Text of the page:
7. Could very well be the water pump, a hose, or a gasket. Determine exactly what's leaking before trying to fix it. ---ron
  8. ....The only issue I have is my fridge sits over the furnace so the bottom is 16" from the floor. The new one would be 60" tall, so it may be an issue for my wife since she stands 5'3".... My wife just calls me when she needs something from the upper part of the fridge - problem solved! ---ron
  9. I looked into the Anderson a year or two ago. I can understand how it might be very effective controlling sway but the geometry of the chains in tension horizontally vs. having vertical tension as with most other weight distributing hitches convinced me that it would not be nearly as effective as the Equalizer for weight distribution. Some internet research and conversations on other forums confirmed my suspicion.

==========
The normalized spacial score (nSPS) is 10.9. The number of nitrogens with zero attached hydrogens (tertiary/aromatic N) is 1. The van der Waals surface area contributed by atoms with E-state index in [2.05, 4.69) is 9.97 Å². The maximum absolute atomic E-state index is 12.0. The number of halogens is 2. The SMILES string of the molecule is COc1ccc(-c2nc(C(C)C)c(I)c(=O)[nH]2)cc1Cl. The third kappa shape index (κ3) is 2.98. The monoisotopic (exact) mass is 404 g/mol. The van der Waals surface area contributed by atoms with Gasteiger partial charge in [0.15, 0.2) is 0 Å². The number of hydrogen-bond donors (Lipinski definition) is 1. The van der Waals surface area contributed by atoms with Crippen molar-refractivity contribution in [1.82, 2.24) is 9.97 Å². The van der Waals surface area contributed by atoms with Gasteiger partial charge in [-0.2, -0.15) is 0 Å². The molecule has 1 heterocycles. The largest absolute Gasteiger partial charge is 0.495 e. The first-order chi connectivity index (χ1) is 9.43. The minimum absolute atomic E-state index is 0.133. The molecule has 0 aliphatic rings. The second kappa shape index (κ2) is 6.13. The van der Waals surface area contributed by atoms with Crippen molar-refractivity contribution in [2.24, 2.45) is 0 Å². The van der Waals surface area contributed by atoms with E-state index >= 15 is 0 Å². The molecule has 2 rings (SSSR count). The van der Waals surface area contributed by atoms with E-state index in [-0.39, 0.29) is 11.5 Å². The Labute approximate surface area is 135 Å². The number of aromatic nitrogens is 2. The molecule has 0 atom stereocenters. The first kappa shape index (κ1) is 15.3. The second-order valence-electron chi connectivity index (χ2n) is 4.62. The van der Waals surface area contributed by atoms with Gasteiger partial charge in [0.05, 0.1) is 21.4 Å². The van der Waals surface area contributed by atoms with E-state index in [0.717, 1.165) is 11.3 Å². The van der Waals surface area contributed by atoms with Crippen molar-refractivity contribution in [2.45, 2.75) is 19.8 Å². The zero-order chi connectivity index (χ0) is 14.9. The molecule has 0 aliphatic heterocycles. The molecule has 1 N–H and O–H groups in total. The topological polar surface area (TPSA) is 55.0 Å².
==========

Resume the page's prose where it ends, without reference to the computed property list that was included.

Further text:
10. I'm curious how satisfied you are with your Blue Ox hitch. It just isn't intuitively obvious to me how its design really does much in the way of sway control. Do you have any evidence that it prevents sway as good or better than the Equal-i-zer? Also, have you been able to transfer a large percentage of the hitch weight with their spring bars? I've been towing with an Equalizer for over 10 years and I'm pretty satisfied with it. Through quite a bit of experimentation I've been able to "dial-in" all the adjustments and get rid of all the irritating noises. Also, I've found the company really stands behind their product. They are very responsive when I have questions and they've replaced several parts that have failed free of charge regardless of the age of the unit. I do not have any problems with sway using this unit.